Comparative Example 2A

In a similar manner to Example 43A except that conventionally and ordinarily used Alq was used for forming an electron injection transport layer 16 a, an organic thin-film EL device was formed and its properties were evaluated. As a result, it was observed, as illustrated in FIG. 10, that luminous efficiency and lifetime properties each showed a peak between the lithium concentration of 0.01 and 0.1 wt. %. At the lithium concentration exceeding 0.1 wt. %, a drastic deterioration in light emitting properties was observed.

The adhesion of the cathode portion 17 was measured by peeling in the crosshatching test. As a result, the load was 1000 to 1200 gf/24 mm and showed the highest value when the cathode 17 having a lithium concentration of 0.01 to 0.1 wt. % was employed, while it was 900 gf/24 mm when the cathode 17 having a lithium concentration exceeding 0.1 wt. % was employed.

EXAMPLE 85A

FIG. 3 is a schematic cross-sectional view illustrating the structure of an organic thin-film EL device according to a third embodiment of the present invention, which is different from the structure of the second embodiment in that at least one of the cathode components is contained in the electron injection transport layer 16 b contiguous to the cathode 17.

Example 85A of the present invention will next be described with reference to FIG. 3. On a glass substrate 11, an ITO (indium tin oxide) film was formed by the ion plating method, followed by etching into short strips, whereby a glass substrate with an anode 12 was formed. The anode 12 made of ITO had a sheet resistance of 13 Ω/□. Organic thin films over the ITO-applied glass substrate were all formed by the molecular-beam deposition method and the vacuum degree during film formation was set at 210−8 Torr or less.

A hole injection layer 13 made of TTPA was then formed to a thickness of 35 nm at an evaporation rate of 4 0.05 nm/s, followed by the formation of a hole transport layer 14 made of α-NPD to a thickness of 25 nm at an evaporation rate of 0.25 nm/s.

Over the hole transport layer, an emitter layer 15 made of BPBA was formed to a thickness of 48 nm at an evaporation rate of 0.07 nm/s. Over the emitter layer 15, an electron injection transport layer 16 b containing 1.5 wt. % of lithium was formed to a thickness of 35 nm by the co-deposition method in which lithium and the compound (1) were evaporated as electron transport materials from different evaporation sources, respectively.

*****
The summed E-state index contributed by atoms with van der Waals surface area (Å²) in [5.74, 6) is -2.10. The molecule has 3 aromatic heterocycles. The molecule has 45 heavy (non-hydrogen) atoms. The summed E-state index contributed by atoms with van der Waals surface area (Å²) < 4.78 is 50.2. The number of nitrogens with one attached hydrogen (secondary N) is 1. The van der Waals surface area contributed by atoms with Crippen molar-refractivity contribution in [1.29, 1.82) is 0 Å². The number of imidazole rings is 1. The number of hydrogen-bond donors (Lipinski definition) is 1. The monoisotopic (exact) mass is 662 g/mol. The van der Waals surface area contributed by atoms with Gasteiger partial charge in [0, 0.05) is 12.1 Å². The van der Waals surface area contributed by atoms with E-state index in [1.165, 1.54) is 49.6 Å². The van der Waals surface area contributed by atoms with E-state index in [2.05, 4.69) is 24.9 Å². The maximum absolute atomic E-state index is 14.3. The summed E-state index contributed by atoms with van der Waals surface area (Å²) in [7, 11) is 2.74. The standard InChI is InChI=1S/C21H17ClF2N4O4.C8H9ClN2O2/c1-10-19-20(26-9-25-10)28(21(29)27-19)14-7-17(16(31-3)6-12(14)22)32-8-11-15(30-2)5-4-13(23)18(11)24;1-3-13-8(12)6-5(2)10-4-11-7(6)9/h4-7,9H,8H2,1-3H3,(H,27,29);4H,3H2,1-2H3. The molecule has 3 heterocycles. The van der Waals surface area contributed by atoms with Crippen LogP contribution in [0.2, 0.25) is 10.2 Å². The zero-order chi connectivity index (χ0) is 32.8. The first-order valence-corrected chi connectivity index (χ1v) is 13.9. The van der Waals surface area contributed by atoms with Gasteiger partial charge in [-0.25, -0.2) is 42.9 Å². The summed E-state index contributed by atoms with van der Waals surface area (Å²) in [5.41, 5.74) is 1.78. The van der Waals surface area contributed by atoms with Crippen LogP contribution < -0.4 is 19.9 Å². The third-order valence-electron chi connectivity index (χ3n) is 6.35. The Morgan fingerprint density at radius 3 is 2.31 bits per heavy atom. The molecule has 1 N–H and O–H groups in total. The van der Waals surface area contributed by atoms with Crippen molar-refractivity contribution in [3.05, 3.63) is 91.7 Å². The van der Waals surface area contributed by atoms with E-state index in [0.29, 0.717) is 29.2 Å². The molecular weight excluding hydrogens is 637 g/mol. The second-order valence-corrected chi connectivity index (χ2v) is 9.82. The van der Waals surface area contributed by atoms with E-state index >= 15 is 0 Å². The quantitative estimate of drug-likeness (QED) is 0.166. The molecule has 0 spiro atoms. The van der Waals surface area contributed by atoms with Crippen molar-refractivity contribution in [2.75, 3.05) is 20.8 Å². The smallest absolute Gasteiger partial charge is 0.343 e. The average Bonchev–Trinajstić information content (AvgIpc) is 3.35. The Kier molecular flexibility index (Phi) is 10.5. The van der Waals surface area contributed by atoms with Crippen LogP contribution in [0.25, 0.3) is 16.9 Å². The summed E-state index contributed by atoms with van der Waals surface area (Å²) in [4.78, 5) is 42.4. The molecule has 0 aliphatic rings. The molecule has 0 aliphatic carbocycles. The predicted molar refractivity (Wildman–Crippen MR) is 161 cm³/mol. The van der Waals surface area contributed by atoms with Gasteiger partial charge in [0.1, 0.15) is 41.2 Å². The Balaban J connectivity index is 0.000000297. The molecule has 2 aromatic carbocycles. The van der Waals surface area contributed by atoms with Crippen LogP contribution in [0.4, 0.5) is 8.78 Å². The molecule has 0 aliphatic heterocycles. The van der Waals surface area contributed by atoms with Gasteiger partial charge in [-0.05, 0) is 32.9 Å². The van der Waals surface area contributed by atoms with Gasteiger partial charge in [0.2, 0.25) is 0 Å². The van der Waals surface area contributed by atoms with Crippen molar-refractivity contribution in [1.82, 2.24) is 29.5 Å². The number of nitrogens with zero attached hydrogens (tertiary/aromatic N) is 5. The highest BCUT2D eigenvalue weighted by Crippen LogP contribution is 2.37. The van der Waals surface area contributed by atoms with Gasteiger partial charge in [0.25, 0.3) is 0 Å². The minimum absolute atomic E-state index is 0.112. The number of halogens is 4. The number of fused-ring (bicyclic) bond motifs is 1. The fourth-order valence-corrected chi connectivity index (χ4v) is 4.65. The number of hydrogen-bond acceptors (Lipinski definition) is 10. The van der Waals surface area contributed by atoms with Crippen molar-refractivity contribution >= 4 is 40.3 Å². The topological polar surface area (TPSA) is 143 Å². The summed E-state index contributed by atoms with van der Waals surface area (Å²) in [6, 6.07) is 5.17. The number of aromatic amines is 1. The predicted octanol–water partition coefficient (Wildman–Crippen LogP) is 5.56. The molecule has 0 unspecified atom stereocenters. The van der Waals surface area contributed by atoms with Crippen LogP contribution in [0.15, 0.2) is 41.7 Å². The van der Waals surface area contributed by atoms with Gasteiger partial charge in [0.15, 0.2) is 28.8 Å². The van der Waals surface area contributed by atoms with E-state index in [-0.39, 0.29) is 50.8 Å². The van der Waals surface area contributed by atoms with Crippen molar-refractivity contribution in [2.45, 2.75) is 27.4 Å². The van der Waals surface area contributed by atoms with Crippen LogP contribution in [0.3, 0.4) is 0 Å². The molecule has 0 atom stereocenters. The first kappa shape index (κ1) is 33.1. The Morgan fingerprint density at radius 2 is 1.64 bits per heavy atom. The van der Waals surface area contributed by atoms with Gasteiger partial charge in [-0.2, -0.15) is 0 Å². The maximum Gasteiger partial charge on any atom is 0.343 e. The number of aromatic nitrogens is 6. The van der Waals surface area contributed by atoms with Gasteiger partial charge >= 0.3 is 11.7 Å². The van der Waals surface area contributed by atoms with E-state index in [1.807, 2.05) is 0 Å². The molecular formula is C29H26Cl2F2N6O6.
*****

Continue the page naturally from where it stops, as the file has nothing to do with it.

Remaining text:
Then, a cathode 17 made of an aluminum-lithium alloy was pattern-formed to a thickness of 150 nm over the electron injection transport layer by the co-deposition method in which aluminum and lithium were evaporated from different evaporation sources respectively.

Finally, the resulting element was sealed in an Ar gas atmosphere. In Example 85A, the concentration of lithium in the cathode 17 was studied and determined by ICP-AES.

FIG. 7 is a graph illustrating the luminous efficiency () and luminance half-life (∘) of the cathode 17 as a function of its lithium concentration. The luminous efficiency varies with the lithium concentration of the cathode 17 and becomes 5 to 9.5 cd/A at a concentration range of 0.05 to 1.5 wt. %. Particularly within a concentration range of 0.1 to 0.5 wt. %, the luminous efficiency is as high as 9 cd/A or greater. The luminance half-life exceeds 600 hours within a concentration range of 0.05 to 1.5 wt. % and above all, it exceeds 1000 hours at a concentration range of 0.1 to 0.5 wt. %. At a concentration outside the above range, that is, a range less than 0.05 wt. % or greater than 1.5 wt. %, on the other hand, not only luminous efficiency but also luminance half-life decreases to half or less of that within the above-described concentration range and luminance half-life becomes even 300 hours or less. In addition, in this Example 85A, the luminous efficiency and lifetime properties shows about a 10% improvement when compared with those of Example 43A. Such an improvement in the properties was brought about by doping lithium, which is one of the cathode components, into the electron injection transport layer 16 b of the organic thin-film EL device of the present invention.